The Michigan House passed a bill Thursday that would eliminate the extra $300 in federal unemployment benefits for Michigan residents.
The Senate passed three bills Wednesday that would make it more difficult for voters to vote absentee and at the ballot box if they aren’t able to present a state-issued photo ID, despite fierce objections from Democrats that the new rules would be especially harmful to vulnerable voters and communities of color.
Through a unanimous vote Tuesday, the state Senate passed more than $4 billion in federal COVID-19 relief aid to Michigan’s K-12 schools.
“We’re talking about corporate contributions that helped elect the legislators driving the effort and supporting the effort to restrict voting, limit voting, and change election outcomes,” Center for Political Accountability President Bruce Freed said. “This creates risk for companies today. You not only have investors but consumers who will change their buying patterns as a result of this. It has a reputational impact on a company, and it has an impact on company employee morale.”
Gov. Gretchen Whitmer signed an executive directive Monday requiring the Michigan Department of Health and Human Services (DHHS) to take action to prohibit the use of state and federal dollars for the practice of conversion therapy on minors.
Speaking from the Straits State Park in St. Ignace on Thursday, Gov. Gretchen Whitmer announced her plan to put $250 million in federal COVID-19 relief dollars toward “critical investments” in Michigan’s state parks and trails to increase recreation and tourism.
Michigan Advance’s David Hecker writes, “Michigan can and should be a place where every child, regardless of race or ZIP code, has the opportunity to get a quality public education that will set them on a path to success. But we’re not there yet, and it is incumbent on all of us to do the work necessary to strengthen public schools for all students, and specifically to ensure our classrooms are safe, empowering spaces for Black, Indigenous and other students of color.”
State Reps. Tenisha Yancey (D-Harper Woods), Sarah Anthony (D-Lansing), and Felicia Brabec (D-Pittsfield) on Tuesday unveiled a plan to fight police misconduct.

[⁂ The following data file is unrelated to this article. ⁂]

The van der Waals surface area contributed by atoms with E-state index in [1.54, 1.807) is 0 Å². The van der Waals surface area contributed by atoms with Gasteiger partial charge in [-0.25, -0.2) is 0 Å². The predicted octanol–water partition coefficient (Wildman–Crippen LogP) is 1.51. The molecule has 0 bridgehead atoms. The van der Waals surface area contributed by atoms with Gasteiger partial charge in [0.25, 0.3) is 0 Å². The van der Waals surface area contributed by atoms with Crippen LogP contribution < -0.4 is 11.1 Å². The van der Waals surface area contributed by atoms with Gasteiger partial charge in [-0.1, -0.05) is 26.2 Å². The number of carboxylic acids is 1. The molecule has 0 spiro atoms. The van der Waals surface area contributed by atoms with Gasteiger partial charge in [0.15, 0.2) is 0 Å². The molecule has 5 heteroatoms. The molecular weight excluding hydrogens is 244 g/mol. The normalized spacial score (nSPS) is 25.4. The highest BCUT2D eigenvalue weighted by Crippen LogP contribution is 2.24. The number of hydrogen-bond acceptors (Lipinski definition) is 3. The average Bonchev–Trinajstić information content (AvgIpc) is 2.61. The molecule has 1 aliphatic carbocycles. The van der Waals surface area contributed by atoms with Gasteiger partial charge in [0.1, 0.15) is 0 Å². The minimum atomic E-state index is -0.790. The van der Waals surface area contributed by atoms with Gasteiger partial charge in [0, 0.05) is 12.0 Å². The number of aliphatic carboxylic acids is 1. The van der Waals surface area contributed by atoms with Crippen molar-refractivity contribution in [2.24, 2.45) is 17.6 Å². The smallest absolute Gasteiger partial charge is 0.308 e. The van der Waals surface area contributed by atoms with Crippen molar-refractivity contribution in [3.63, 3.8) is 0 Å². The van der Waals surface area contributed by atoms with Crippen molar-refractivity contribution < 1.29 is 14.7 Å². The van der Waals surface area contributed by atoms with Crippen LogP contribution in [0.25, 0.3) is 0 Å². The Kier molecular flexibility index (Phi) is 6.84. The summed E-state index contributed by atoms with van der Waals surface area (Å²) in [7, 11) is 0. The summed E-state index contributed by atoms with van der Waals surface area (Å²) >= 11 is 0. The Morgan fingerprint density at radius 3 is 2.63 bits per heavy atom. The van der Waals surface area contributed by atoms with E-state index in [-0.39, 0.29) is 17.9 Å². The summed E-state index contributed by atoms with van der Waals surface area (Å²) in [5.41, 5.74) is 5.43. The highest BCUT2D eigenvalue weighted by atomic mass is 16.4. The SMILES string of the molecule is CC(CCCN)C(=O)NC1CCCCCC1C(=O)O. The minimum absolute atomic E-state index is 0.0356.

A bill package of lobbying, financial disclosure and ethics reforms passed through the House with bipartisan support Wednesday. The 13 bills, House Bills 4680–4692, aim to close the revolving door for legislators and lobbyists, require lawmakers to disclose their financial information to a closed committee created by the Legislature, among other initiatives to raise the ethical standards in the Capitol.
U.S. House Democrats’ highway funding bill is poised to include roughly three out of five transportation projects submitted by members, as legislators vie for their share of federal dollars through the resurrected congressional earmarks process. Michigan is poised to receive $210 million spread over 68 projects throughout the state.
Police would be required to intervene if they see that excessive force is about to be used and schools would be prohibited from including the “1619 Project” in their curriculum under bills recently introduced in the Michigan Legislature. Those are just two of the bills members of the House and Senate introduced in May on topics ranging from police reforms to schools to guns.
A unanimous U.S. Supreme Court ruling last week is being seen as a step in the right direction toward untangling complex jurisdictional issues that often result in crimes against Indigenous people going unaddressed in Michigan and elsewhere throughout the country. The case, United States v. Cooley, essentially upholds tribal law enforcement’s authority over non-Natives who commit crimes on tribal land. Previously, courts had employed patchwork enforcement of the power.
“Why are you talking to them?” Hank Millbourne remembers friends saying to him during the 1980s gay scene in Detroit about other gay men. “They have the package.”
Millbourne had only a passing idea of what the “package” was, but he was quickly taught the alleged telltale signs of it: darkened fingernails from using AZT, then the only approved treatment for HIV. In Black Americans, it had the odd side effect of turning some people’s fingernails dark black.
The Michigan Senate Elections Committee voted on three bills Wednesday that could reform voting procedures to mandate photo identification being presented when applying for an absentee ballot or casting a ballot.
Dozens of bills aimed at boosting ethics, transparency and financial disclosure laws have been introduced in the Legislature this year from both parties, with lawmakers making the case that their respective bills would give Michiganders the most access to state government.
U.S. Rep. Cindy Axne is pushing for tenants’ rights to extend to residents of manufactured housing communities to protect them from predatory rent hikes.
Gov. Gretchen Whitmer announced Thursday her priorities for K-12 education that uses federal funds and a state surplus to close the equity gap for Michigan’s schools.
Members of a U.S. House panel on Monday debated whether some state elections laws disenfranchise certain voters, including people of color, and split along party lines in their conclusions.